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A protest organized by Vapor Advocates of Ontario on April 9th, 2016 at Queens Park in Toronto

When Xavier Riberet and his two partners opened a vape shop in the Montreal area in 2014, e-cigarettes and vaping accessories were a booming business in Quebec.

E-cigarettes, or vape pens, are battery-powered hand-held devices that simulate smoking by converting liquids known as "e-juice" into a vapour that the user inhales. Some of the liquids contain nicotine, while others do not. Advocates and some studies contend that vaping is less harmful than smoking tobacco, and may help some people to kick the habit, making them a popular alternative to traditional cigarettes.

Mr. Riberet's company, Boulevard Vapes, was an instant success. "It was constant growth for almost a year and a half. Just consistent increases in numbers, in volume, in repeat customers," he says.

But sales stalled in late 2015, when Quebec's new tobacco-control law took effect. Among other things, the law bans online sales, any form of advertising and vaping inside public spaces – including vape shops that previously let customers test merchandise before buying. He says dismantling his online store caused the business to lose 10 per cent of yearly sales. Other restrictions include having to use plain, unbranded menus and putting all products behind glass, including the e-juice customers typically like to smell before purchasing.

More than 500 vape shops and manufacturers have popped up across Canada in the past five or so years, according to data collected for the Canadian Vaping Association, which represents the industry. This, despite the fact that elements used in vaping – namely liquids containing nicotine and devices that make health claims – are not authorized by Health Canada.

There is conflicting information on the short and long-term effects of vaping. Health Canada says it is actively reviewing scientific studies on the issue. However, Federal Health Minister Jane Philpott said at last week's news conference on plain cigarette packaging that updated rules around e-cigarettes may be in the pipeline. "We need more evidence, but in the meantime it's not too early to introduce regulations around that," she said.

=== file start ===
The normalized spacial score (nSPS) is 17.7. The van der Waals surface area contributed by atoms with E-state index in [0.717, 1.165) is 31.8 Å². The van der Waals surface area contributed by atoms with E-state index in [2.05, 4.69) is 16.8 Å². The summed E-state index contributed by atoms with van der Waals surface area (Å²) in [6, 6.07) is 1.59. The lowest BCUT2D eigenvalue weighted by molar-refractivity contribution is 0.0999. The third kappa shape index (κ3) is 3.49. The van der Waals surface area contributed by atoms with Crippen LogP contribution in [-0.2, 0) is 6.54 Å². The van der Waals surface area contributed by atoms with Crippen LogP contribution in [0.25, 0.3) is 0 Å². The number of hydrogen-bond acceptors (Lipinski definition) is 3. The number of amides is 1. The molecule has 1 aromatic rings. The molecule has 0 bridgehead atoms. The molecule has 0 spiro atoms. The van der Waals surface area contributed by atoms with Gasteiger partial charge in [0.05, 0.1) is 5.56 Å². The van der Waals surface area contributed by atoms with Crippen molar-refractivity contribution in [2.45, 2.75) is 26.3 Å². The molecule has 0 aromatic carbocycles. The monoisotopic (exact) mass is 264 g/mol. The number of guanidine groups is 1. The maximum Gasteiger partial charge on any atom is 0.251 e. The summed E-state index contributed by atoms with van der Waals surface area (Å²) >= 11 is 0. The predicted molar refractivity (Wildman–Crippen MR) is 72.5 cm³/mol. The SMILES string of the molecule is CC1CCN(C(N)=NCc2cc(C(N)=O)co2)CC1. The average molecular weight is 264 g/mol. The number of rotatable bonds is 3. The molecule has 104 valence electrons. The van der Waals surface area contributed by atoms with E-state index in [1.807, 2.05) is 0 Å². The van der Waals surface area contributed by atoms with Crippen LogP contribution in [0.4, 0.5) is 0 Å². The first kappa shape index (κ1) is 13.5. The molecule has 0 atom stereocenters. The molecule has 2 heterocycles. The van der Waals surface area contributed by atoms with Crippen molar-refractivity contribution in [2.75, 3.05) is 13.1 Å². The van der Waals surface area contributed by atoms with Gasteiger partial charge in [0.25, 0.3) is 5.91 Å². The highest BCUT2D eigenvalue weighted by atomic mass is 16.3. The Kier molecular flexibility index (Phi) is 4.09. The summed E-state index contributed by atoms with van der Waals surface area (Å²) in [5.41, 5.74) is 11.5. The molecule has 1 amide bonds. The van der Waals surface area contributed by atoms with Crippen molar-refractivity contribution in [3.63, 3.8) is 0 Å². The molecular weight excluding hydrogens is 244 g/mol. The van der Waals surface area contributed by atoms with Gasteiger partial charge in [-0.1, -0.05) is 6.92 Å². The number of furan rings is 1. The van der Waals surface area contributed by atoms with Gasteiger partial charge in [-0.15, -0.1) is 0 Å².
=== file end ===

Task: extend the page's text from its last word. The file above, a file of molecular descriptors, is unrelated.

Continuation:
The provinces have stepped in to regulate e-cigarettes in the absence of comprehensive federal rules, and those shifting regulations are challenging the industry.

Ontario is looking to make amendments to its Smoke-Free Ontario Act, though there's no date attached to the change so far. According to David Jensen, media relations co-ordinator for the province's Ministry of Health and Long-Term Care, the province is looking to place restrictions on the use, sale, display and promotion of vaping products, as well as prohibit vaping indoors.

Nova Scotia, New Brunswick and Quebec already have similar rules, and vape vendors in Ontario are concerned the province will follow their lead.

Debbie Walker, the owner of Oshawa-based store and vaping liquid manufacturer Canada E-Juice, says an indoor-vaping ban would force customers onto the street to test products, exposing non-users to the very thing the government is hoping to limit. "It's called parking-lot vaping," she says.

Ms. Walker began making homemade e-cigarette juice after buying a bad-tasting product from China. With no advertising, her home-based operation blossomed; the former waitress now hand blends 132 juice flavours and is opening a second store in Kingston. She says she's helped thousands of people to quit smoking.

Ms. Walker didn't want to speculate on how her business might be affected by changing rules, but other vendors expressed deep concerns. Maria Papaioannoy, owner of Toronto's Ecig Flavourium, fears she may have to lay off most of her employees if incoming rules restrict her ability to advertise and increase sales.

Vaping business owners such as Ms. Walker and Ms. Papaioannoy say that Health Canada's 2009 stance on e-cigarettes, which advises Canadians not to use them and warns that they may pose health risks, is woefully outdated. Lobbyists would like to see vaping given its own classification, rather than grouping it with tobacco or medicine, and would like to see Health Canada implement manufacturing standards.

They've also set their sights abroad, to global studies that support their views. Recently, the United Kingdom's Royal College of Physicians said in a report that e-cigarettes should be promoted as a smoking-cessation tool.

Meanwhile, the U.S. Food and Drug Administration last month announced new, strict rules on e-cigarettes; among them, the requirement to request approval for every single vaping product sold.

Graham Simmonds is CEO of Gilla Inc., a Toronto-based business that manufactures and distributes e-liquids globally.

Mr. Simmonds says Gilla has not been deeply affected by the FDA's rules because the company is compliant and aggressive at diversifying in new markets (Gilla is in 30 countries so far). If anything, he anticipates the FDA's rules will be favourable for Gilla because it will thin out non-compliant rivals. As such, the company projects earning $29-million (U.S.) next year.

Beju Lakhani, president of the Canadian Vaping Association and CEO of Vape Brands International, who also works as Gilla's Canadian distributor, adds that despite increased regulation, vaping companies will likely continue to proliferate to meet consumer demand.

"The reality is, as long as there are smokers, there will be smokers looking to stop smoking," he says.